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Banks Target New Hires with Established Business

By DAN BEIGHLEY - 10/12/2009
Orange County Business Journal Staff

At a time when personal wealth has been dented and faith in financial institutions shaken, banks have two viable options for growth: buy other banks or hire bankers with a stockpile of clients.

There are plenty of banks and bankers to go around, as many failed or failing banks look to trim costs or eliminate surplus positions.

Younger banks in particular are tapping displaced bankers as a way to grow.

The idea is that these bankers will bring the relationships they’ve made with them, which means more deposits for their new employers.

Core deposits are a key part of a bank’s stability, unlike deposits in certificates of deposit, which often see high rates of turnover from investors constantly moving money from account to account to chase better rates.

“Veteran bankers spend their careers developing a loyal customer base,” said Shawn M. Cardin, executive vice president with Irvine-based Plaza Bank.

That makes them more desirable than younger bankers, as the overall number of jobs in the industry shrinks.

Tustin-based Sunwest Bank tacked on $150 million in deposits it gained through four hires it made at the beginning of the year.

“(Customers) are really banking with the person,” said Chief Executive Glenn Gray.

Gray says he’s looking to hire more, especially those with experience in bank takeovers as Sunwest eyes more troubled banks.

So far, Sunwest has bought Flagstaff-based First State Bank and MetroPacific Bank of Irvine, which should tack on more than $150 million in assets, putting its total at close to $550 million.

Together the buyouts added more than $160 million in deposits—$88 million from First State and $73 million from MetroPacific.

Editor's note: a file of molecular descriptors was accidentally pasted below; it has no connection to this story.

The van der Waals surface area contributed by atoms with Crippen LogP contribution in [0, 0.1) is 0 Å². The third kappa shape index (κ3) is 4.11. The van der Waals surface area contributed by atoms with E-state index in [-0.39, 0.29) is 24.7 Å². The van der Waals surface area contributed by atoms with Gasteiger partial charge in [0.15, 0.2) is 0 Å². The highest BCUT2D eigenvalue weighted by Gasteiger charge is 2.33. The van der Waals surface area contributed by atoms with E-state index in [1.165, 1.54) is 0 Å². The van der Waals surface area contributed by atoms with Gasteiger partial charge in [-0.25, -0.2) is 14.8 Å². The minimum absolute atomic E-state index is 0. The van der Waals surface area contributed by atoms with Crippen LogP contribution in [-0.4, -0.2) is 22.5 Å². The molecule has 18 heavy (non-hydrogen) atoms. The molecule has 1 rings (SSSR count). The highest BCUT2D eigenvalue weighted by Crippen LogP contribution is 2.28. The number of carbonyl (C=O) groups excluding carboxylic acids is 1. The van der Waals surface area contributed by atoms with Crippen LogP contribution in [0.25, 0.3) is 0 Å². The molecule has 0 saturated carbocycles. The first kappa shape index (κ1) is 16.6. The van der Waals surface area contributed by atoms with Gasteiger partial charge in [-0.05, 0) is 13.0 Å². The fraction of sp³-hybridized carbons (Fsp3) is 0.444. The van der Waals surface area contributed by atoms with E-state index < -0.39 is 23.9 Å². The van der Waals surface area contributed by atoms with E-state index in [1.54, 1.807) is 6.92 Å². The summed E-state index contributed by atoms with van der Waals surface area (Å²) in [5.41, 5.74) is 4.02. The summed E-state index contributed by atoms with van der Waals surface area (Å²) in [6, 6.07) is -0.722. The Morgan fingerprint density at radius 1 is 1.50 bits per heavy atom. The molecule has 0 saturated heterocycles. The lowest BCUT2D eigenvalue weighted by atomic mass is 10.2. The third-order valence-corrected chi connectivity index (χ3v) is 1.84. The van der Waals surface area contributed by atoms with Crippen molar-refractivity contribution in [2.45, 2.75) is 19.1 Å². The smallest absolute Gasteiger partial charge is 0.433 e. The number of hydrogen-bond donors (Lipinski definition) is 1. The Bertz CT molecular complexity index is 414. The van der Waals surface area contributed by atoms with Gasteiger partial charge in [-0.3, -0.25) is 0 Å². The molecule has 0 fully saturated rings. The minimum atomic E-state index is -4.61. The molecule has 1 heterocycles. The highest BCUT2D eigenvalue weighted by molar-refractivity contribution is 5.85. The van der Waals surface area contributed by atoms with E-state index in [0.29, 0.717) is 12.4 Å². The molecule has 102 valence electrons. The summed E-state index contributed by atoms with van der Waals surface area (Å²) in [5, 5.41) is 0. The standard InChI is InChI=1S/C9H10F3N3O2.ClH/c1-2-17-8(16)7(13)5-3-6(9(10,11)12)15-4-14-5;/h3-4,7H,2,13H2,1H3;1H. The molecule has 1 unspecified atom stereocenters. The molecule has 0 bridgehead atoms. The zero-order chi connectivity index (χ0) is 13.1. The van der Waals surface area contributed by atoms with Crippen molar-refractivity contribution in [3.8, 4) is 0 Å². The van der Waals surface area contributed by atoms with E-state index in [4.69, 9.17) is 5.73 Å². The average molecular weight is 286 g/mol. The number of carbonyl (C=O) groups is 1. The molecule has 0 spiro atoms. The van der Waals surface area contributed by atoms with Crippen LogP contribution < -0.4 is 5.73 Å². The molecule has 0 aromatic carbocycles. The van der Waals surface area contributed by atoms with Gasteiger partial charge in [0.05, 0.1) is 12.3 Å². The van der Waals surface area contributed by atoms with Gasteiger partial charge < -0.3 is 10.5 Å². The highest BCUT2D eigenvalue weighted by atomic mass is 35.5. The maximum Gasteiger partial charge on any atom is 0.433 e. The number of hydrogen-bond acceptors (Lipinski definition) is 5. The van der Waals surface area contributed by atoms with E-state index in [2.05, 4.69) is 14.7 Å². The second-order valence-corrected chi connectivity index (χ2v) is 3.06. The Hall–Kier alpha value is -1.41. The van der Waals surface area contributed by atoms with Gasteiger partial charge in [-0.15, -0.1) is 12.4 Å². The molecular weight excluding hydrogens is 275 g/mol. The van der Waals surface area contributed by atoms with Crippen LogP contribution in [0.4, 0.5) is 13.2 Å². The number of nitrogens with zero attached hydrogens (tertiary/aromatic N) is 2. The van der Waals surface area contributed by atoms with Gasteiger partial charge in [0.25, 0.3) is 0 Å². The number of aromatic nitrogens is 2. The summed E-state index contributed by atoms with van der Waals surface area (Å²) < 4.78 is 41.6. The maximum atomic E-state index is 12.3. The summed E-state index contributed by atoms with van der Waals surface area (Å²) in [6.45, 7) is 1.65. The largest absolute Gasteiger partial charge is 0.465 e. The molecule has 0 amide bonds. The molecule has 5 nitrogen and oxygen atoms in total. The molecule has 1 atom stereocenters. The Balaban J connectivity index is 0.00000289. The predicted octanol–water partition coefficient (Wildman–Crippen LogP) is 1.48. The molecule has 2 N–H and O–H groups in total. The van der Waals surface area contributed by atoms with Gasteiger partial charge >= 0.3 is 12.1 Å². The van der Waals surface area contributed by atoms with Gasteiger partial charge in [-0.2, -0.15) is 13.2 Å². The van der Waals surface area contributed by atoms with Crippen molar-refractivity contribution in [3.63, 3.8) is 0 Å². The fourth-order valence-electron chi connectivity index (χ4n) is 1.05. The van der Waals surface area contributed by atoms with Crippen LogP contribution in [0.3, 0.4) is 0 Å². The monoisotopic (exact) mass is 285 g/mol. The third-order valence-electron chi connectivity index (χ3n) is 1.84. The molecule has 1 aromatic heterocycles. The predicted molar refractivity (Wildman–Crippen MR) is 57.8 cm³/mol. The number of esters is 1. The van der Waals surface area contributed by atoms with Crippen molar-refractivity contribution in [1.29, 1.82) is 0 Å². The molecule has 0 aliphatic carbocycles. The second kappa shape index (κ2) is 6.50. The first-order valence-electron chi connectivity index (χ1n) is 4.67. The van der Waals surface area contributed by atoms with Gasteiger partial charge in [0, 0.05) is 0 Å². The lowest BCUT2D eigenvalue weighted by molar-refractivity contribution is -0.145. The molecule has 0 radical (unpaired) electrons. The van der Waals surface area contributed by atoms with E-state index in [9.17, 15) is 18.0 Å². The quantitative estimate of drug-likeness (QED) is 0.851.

Less Risk

But not every bank is willing to take on the risk of a troubled bank as a way to increase deposits, so most are competing for established bankers.

Newport Beach-based California Republic Bank sees recruiting bankers as a better way to go than buying banks.

“It is a lot easier to acquire good people with relationships than trying to acquire an entire bank, especially today with most banks having so many skeletons in their closets,” said John DeCero, vice chairman of Califor-nia Republic Bank.

He also cautioned that there’s often a lot of talk about people bringing over big relationships. In his experience, few actually deliver what they’d hoped, he said.

California Republic has gathered more than $200 million in deposits since it first opened two years ago.

Plaza Bank, with nearly $160 million in assets as of the second quarter, says it is “aggressively” recruiting seasoned bankers.

It recently hired Al De Grassi after he entertained several offers.

“A top performer like Al can deliver approximately $10 million in deposits and an additional $15 million to $20 million per year in commercial and industrial lending,” said Cardin.

Cardin came to Plaza Bank from failed New York-based investment bank Lehman Brothers Inc.’s small business finance unit, where he made commercial real estate loans.

Two-year-old First Foundation Inc. in Irvine has hired two bankers after finding the market much easier to find talent now than when it first started.

“With many of the larger banks having downsized during the recession, it has left many qualified bankers either without jobs or fearing job security,” said Scott Kavanaugh, chairman and chief executive.

First Foundation has about $170 million in assets and is part of Keller Financial Group., a wealth manager in Irvine.

It added about $110 million in deposits during the past year, with the new hires adding a “meaningful” amount of that, Kavanaugh said.

New York-based JPMorgan Chase & Co., which added a commercial banking unit to go with the failed Seattle-based thrift Washington Mutual Inc.’s branches that it bought here, has added three bankers that came from competitors.

The local experience will help the company expand its commercial banking, which is a new field for it here, according to market President Paul Kaufman.

Kaufman wouldn’t say if his recent hires brought deposits with them from former competitors.

The three came from San Francisco-based Wells Fargo & Co., Minneapolis-based U.S. Bancorp and Charlotte, N.C.-based Wachovia Corp.

Some see recruiting bankers to bolster deposits as mostly a game for smaller banks.

Larger ones depend more on their company names for deposits, said Scott Connella, market president for San Francisco-based Union Bank NA, formerly known as Union Bank of California.

It’s also more time consuming for larger banks, as their customers’ finances often are more complicated, he said.

Connella has hired three bankers this year after three from his staff retired.